|U n i v e r s i t é Y O R K U n i v e r s i t y
ATKINSON FACULTY OF LIBERAL AND PROFESSIONAL STUDIES
SCHOOL OF ANALYTIC STUDIES & INFORMATION TECHNOLOGY
S C I E N C E A N D T E C H N O L O G Y S T U D I E S
STS 3700B 6.0 HISTORY OF COMPUTING AND INFORMATION TECHNOLOGY
Lecture 17: The Great Electromechanical Computers
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"Man-computer symbiosis is an expected development in cooperative interaction
between men and electronic computers. It will involve very close coupling between
the human and the electronic members of the partnership. The main aims are 1) to
let computers facilitate formulative thinking as they now facilitate the solution
of formulated problems, and 2) to enable men and computers to cooperate in making
decisions and controlling complex situations without inflexible dependence on
predetermined programs. In the anticipated symbiotic partnership, men will set
the goals, formulate the hypotheses, determine the criteria, and perform the evaluations.
Computing machines will do the routinizable work that must be done to prepare
the way for insights and decisions in technical and scientific thinking. Preliminary
analyses indicate that the symbiotic partnership will perform intellectual operations
much more effectively than man alone can perform them…
As a concept, man-computer symbiosis is different in an important way from what
North has called 'mechanically extended man.' In the man-machine systems of the past,
the human operator supplied the initiative, the direction, the integration, and
the criterion. The mechanical parts of the systems were mere extensions, first of
the human arm, then of the human eye. These systems certainly did not consist of
'dissimilar organisms living together… ' There was only one kind of
organism—man—and the rest was there only to help him."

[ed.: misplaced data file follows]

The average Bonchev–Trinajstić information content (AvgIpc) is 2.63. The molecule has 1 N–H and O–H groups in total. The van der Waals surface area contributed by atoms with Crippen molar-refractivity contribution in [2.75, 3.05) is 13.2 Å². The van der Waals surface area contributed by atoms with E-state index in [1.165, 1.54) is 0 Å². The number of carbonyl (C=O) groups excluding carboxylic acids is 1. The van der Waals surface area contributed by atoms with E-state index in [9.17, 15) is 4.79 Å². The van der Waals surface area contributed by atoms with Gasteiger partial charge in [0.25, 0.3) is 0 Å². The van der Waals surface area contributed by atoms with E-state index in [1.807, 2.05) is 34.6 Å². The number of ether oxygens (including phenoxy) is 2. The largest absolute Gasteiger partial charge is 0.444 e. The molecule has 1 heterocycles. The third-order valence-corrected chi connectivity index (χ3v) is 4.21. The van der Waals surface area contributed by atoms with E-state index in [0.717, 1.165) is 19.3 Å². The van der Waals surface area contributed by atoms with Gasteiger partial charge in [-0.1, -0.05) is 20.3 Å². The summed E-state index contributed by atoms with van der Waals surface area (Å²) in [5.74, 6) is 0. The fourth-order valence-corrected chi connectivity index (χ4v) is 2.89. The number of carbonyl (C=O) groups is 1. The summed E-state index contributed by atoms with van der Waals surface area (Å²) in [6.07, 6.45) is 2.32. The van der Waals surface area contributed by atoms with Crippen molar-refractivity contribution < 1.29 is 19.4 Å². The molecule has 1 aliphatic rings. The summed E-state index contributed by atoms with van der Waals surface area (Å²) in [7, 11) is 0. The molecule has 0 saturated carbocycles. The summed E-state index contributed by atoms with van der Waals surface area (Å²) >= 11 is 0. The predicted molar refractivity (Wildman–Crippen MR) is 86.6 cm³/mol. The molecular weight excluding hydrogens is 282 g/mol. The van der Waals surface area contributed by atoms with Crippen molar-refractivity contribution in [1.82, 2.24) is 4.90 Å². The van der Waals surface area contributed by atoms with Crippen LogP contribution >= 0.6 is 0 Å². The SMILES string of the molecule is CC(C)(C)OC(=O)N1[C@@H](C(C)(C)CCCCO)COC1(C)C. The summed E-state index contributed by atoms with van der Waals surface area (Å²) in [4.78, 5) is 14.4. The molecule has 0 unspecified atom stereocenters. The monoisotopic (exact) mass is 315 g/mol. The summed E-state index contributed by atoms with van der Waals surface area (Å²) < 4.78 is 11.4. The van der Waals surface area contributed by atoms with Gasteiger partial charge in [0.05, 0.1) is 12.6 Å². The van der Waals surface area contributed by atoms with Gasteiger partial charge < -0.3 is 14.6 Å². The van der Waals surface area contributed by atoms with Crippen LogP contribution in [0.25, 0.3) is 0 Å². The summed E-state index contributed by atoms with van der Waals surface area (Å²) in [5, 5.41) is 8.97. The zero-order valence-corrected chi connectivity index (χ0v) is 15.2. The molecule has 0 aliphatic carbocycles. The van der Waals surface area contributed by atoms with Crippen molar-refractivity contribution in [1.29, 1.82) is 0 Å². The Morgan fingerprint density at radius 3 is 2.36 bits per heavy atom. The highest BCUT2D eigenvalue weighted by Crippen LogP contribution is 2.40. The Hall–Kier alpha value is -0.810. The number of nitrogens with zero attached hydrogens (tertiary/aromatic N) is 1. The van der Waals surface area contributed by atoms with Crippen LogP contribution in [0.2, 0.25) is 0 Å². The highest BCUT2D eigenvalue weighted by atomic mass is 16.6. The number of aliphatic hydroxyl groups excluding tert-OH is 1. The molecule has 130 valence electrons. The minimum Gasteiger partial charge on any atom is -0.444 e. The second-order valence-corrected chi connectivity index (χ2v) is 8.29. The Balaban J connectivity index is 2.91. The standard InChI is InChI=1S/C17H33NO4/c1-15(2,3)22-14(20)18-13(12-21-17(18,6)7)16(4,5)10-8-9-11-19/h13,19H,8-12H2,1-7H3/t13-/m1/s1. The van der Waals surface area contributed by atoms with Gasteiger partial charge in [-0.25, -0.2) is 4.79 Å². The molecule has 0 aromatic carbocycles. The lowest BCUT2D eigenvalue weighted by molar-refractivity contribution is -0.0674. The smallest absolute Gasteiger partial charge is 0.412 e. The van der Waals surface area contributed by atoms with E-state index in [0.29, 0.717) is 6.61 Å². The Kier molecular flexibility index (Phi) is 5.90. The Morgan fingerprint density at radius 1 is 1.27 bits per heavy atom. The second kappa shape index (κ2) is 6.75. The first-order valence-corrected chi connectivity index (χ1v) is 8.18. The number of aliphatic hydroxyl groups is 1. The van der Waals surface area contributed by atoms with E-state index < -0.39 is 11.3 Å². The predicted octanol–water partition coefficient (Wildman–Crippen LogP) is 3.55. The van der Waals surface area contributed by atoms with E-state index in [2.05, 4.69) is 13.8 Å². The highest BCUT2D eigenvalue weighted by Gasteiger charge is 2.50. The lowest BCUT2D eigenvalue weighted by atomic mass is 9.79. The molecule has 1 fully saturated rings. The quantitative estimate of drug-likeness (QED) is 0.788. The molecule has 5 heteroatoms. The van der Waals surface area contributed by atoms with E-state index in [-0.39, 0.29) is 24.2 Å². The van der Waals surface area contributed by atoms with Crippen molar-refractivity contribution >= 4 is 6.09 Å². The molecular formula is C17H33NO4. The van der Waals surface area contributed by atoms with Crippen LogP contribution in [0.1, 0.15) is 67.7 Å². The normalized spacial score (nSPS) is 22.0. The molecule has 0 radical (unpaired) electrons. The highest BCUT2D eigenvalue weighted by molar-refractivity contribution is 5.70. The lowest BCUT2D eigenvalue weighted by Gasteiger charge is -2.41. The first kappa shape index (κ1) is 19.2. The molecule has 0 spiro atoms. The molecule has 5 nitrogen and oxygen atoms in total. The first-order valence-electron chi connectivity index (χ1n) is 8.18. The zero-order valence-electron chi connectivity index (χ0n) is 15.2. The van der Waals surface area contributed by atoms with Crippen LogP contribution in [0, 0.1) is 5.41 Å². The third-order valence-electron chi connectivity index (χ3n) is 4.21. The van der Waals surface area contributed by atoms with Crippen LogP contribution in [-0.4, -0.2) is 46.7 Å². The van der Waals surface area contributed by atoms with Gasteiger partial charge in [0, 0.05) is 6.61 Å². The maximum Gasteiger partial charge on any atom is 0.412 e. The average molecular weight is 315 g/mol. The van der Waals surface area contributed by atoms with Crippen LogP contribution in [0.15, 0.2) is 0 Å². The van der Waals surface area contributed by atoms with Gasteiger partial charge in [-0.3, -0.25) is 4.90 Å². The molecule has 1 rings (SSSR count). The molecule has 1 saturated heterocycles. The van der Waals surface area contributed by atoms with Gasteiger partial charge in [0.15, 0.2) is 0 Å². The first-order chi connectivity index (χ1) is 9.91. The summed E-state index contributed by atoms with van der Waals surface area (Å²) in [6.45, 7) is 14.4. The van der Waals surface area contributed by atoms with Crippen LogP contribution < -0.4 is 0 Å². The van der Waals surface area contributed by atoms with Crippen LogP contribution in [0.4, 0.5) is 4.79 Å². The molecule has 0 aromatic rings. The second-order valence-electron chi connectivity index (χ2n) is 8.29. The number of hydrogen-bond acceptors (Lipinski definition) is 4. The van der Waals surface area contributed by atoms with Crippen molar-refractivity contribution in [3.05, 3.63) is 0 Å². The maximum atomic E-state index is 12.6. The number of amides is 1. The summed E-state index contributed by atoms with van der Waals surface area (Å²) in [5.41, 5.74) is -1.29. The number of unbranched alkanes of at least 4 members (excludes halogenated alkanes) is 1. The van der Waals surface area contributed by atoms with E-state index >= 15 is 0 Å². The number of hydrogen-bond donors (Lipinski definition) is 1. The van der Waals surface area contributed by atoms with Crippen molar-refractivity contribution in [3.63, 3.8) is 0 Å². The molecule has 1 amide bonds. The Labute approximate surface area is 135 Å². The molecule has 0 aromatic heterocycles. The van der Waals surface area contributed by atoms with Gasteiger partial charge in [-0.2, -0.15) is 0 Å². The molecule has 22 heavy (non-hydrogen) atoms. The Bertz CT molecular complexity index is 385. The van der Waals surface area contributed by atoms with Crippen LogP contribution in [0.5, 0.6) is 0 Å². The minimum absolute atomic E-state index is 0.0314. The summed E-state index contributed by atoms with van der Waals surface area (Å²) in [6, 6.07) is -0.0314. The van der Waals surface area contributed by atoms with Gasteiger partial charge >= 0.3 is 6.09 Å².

J C R Licklider
In his History of Computing Technology, Michael Williams distinguishes between what he calls
the Mechanical Monsters and the Electronic Revolution. The first category
includes the Zuse machines as well as the Bell Relay Computers which evolved from Stibitz's Model-K,
the Harvard Mark I through IV, the IBM Calculators such as the 601/602, and the SSEC or Selective Sequence
Electronic Calculator. These are machines were constructed essentially using "mechanical, electromechanical,
or relay technology." As Williams points out (op. cit., p. 209), "The intial designs of some of the
entirely electronic machines were influenced to a considerable degree by those mechanical giants and, although
they left no direct descendants in the computing field, they were vital as stepping stones toward the electronic
stored program computer."
Williams' second category includes of course the ENIAC, as well as the Colossus and the Heath Robinson, the EDVAC,
the Manchester Machine and its subsequent variations, the EDSAC, the UNIVAC, etc.
It would be impossible, in the present context, to review all these machines in any detail. I will therefore focus
essentially on the Zuse machines, in the first category, and on the ENIAC in the second.
Konrad Zuse (1910 - 1995). This reference includes also an
autobiographical essay by Zuse himself, "My First Computer and First Thoughts About Data Processing."
A very interesting source of information is The Life and Work of Konrad Zuse, written
by Horst Zuse, the eldest son of Konrad Zuse. MacTutor also has a webpage dedicated to Konrad Zuse.
Finally, you can visit Konrad Zuse and His Computers, a multimedia show,
where you will find photographs, schematics and data sheets of Zuse's machine.
The Rebuilt Z1 in the Deutsche Technik Museum Berlin (1989)
For various reasons, not last of which was the fact that it was a time of war and that the Nazi government failed to realize
the military importance of computers, Zuse worked by himself, essentially isolated from any other group.
"I started in 1934, working independently and without knowledge of other
developments going on around me. In fact, I hadn't even heard of Charles
Babbage when I embarked on my work. At that time, the computing industry
was limited to mechanical calculators using the decimal system. Punched
card devices were slightly further developed and able to deal with
relatively complex operations for statistical and accounting purposes.
However, these machines were almost entirely designed for commercial
application. This meant that mathematicians and engineers had to develop
computers on their own, working independently from one another. I was no
exception… My research was initially aimed at pure number calculation,
but soon led on (1935/36) to new ideas about 'computing' in general. Personally,
I believe that was the birth of modern computer science. I recognized that
computing could be seen as a general means of dealing with data and that
all data could be represented through bit patterns, generally speaking."
Here are the milestones in Zuse's work: